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Dr. Goodword
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Postby Dr. Goodword » Tue Dec 20, 2005 8:54 pm

• reindeer •

Pronunciation: reyn-deer • Hear it!

Part of Speech: Noun

Meaning: A deer (Rangifer tarandus) with large racks of fuzzy antlers found in and around the Arctic Circle. In Lapland (Finland) the Saami people live by herding and breeding reindeer for their milk, hide, meat, and other products.

Notes: Like deer itself, this good word does not mark its plural: one reindeer, two reindeer, millions of reindeer, though some dictionaries have caved in and allow reindeers.

In Play: Those of us who live outside the Arctic Circle see very few reindeer other than the cutouts on lawns this time of the year. This reduces the opportunity to put this good word in play very often but it doesn't preclude its use: "Grandpa and Grandma came in with so many presents I looked out the window to see if reindeer had brought them."

Word History: In the early 19th century Saint Nicholas was still riding on horseback. That was his traditional means of transportation until 1823 when Clement Moore wrote his famous book, A Visit from Saint Nicholas (now more familiar for its first line, The Night Before Christmas). Today's word was imported from Old Norse hreindýri from hreinn "horn" + dýri "animal". The Swedes today call it a rendjur or just a ren, while the Danes say rensdyr and the Germans, Rentier. In Middle English the word deer meant simply "animal", like its German cousin, Tier, today. So, when Shakespeare speaks of, "mice and rats, and such small deer" for Edgar's diet in King Lear, he is not upgrading the menu suggested by the first two words.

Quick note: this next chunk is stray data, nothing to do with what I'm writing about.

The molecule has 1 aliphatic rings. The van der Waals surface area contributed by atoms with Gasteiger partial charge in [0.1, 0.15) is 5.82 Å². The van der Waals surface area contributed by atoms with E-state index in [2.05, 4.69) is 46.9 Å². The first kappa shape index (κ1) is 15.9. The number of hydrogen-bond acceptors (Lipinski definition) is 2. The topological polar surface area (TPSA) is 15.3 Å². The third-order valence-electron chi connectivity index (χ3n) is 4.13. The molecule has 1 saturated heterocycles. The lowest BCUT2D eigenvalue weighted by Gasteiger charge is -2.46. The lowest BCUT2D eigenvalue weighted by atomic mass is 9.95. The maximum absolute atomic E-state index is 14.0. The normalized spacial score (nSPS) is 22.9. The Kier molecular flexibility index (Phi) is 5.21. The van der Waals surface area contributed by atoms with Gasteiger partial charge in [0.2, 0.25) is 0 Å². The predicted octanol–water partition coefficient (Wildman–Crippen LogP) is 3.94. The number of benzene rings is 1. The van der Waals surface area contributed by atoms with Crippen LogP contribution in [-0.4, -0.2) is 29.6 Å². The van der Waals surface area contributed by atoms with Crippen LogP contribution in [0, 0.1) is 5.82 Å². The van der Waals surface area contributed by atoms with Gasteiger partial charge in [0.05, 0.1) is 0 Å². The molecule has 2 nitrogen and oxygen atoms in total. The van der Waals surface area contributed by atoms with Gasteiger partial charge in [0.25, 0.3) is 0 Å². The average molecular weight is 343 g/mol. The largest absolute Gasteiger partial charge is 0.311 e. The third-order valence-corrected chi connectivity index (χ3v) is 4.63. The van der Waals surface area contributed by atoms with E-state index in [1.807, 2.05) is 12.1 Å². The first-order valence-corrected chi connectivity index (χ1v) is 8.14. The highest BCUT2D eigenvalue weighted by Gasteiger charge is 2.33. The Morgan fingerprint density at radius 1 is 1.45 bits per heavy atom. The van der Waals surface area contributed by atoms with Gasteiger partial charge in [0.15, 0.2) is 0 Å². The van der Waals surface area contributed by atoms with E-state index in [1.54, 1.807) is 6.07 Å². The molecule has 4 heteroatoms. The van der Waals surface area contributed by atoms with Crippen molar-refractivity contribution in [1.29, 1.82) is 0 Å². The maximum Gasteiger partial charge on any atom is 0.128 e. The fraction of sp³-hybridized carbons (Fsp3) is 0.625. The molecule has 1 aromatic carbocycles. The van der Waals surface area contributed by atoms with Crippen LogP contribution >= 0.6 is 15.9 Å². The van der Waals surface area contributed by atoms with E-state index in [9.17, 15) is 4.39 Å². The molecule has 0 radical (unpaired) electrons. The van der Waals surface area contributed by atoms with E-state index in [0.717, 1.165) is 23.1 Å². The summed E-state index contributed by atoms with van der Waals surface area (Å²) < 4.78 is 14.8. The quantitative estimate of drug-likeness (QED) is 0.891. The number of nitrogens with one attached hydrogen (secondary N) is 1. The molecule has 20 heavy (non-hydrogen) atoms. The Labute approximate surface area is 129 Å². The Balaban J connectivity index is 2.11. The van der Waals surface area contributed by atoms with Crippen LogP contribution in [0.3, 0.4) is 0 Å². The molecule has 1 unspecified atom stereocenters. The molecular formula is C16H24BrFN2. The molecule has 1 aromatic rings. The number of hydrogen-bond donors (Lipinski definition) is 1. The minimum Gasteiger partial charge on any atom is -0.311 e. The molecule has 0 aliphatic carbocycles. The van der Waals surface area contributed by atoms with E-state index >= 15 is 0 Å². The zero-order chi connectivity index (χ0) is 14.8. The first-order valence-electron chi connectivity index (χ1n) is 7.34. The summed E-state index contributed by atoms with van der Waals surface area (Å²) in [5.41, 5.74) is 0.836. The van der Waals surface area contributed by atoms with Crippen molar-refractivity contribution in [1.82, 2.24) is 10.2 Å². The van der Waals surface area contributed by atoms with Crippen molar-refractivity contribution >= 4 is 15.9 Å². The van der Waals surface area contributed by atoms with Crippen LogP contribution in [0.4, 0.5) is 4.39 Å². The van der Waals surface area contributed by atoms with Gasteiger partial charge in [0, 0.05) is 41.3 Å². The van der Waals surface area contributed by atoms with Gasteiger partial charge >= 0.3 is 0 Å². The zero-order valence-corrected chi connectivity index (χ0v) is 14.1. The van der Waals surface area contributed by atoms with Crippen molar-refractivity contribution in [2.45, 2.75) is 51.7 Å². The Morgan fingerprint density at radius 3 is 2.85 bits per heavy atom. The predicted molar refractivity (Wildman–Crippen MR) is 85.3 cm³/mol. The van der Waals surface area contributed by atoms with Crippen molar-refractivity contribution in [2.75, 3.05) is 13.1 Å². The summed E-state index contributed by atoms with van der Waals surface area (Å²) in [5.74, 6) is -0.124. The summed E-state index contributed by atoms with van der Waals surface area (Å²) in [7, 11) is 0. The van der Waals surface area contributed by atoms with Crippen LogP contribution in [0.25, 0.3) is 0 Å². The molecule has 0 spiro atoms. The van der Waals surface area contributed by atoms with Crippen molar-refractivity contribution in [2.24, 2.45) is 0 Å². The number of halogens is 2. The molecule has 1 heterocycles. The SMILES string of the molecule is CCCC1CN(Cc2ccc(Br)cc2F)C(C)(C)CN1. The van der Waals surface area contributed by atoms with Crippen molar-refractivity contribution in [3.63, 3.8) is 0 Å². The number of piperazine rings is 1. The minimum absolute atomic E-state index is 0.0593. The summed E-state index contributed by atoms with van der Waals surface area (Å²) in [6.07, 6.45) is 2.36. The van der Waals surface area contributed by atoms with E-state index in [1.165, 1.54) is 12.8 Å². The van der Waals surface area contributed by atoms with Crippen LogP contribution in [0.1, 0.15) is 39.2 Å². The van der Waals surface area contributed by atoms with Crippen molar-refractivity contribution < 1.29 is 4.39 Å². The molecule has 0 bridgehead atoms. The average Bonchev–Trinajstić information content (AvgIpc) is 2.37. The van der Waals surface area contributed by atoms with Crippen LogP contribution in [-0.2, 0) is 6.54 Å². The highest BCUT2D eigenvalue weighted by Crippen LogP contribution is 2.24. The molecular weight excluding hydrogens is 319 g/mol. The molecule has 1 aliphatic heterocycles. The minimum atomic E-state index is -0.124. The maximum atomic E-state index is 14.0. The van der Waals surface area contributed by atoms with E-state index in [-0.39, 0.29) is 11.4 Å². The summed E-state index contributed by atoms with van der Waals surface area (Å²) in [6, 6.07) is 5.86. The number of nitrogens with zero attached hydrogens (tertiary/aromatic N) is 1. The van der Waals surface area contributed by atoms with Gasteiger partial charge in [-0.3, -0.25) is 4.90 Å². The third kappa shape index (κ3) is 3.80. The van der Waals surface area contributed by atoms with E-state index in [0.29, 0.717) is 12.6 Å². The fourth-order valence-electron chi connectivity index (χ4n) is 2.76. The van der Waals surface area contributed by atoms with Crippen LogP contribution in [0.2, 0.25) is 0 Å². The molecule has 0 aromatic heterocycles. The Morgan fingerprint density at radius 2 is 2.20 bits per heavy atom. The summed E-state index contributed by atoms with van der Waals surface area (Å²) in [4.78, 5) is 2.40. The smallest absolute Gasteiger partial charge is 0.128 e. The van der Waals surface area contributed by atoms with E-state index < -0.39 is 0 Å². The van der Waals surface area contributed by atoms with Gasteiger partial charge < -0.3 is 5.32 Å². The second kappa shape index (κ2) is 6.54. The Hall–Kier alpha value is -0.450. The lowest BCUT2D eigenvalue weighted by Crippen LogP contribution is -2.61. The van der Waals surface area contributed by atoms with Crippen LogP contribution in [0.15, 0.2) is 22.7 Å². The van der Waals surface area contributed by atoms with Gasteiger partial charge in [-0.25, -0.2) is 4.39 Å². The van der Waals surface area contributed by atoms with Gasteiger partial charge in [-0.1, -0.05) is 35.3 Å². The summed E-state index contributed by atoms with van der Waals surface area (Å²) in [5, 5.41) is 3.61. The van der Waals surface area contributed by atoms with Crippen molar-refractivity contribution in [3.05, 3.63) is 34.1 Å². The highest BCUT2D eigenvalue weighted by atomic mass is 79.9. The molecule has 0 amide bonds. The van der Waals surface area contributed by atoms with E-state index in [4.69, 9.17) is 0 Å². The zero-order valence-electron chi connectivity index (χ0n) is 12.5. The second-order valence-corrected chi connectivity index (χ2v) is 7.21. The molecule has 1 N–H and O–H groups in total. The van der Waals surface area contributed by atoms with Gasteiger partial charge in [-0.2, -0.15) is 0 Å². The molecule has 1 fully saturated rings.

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Postby Apoclima » Wed Dec 21, 2005 6:13 am

Nice little tidbits, Doc! Thanks!

I hadn't thought of "tier" and "deer" before!

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M. Henri Day
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Postby M. Henri Day » Wed Dec 21, 2005 11:50 am

Most of the Sami live not in Finland (ca 6000), but in Norway (ca 40000) and Sweden (ca 20000), with an even smaller group in Russia (ca 2000). While the term «rendjur» can indeed be found as a subentry under «ren» in SAOB, it is not commonly used in contemporary Swedish ; neither my tattered workhorse (ren ?) Illustrerad svensk ordbok with more than 1900 pages nor Olof Östergren's five-volume Nusvensk Ordbok list it, and a Google search turns up only 60 Swedish examples. Indeed, before performing this search, I had never heard nor seen the term used. So if you turn up in (Swedish) Lappland and want to enjoy a ride in a pulka or an ackja drawn by this animal, impress the locals by referring to it as a «ren» !...


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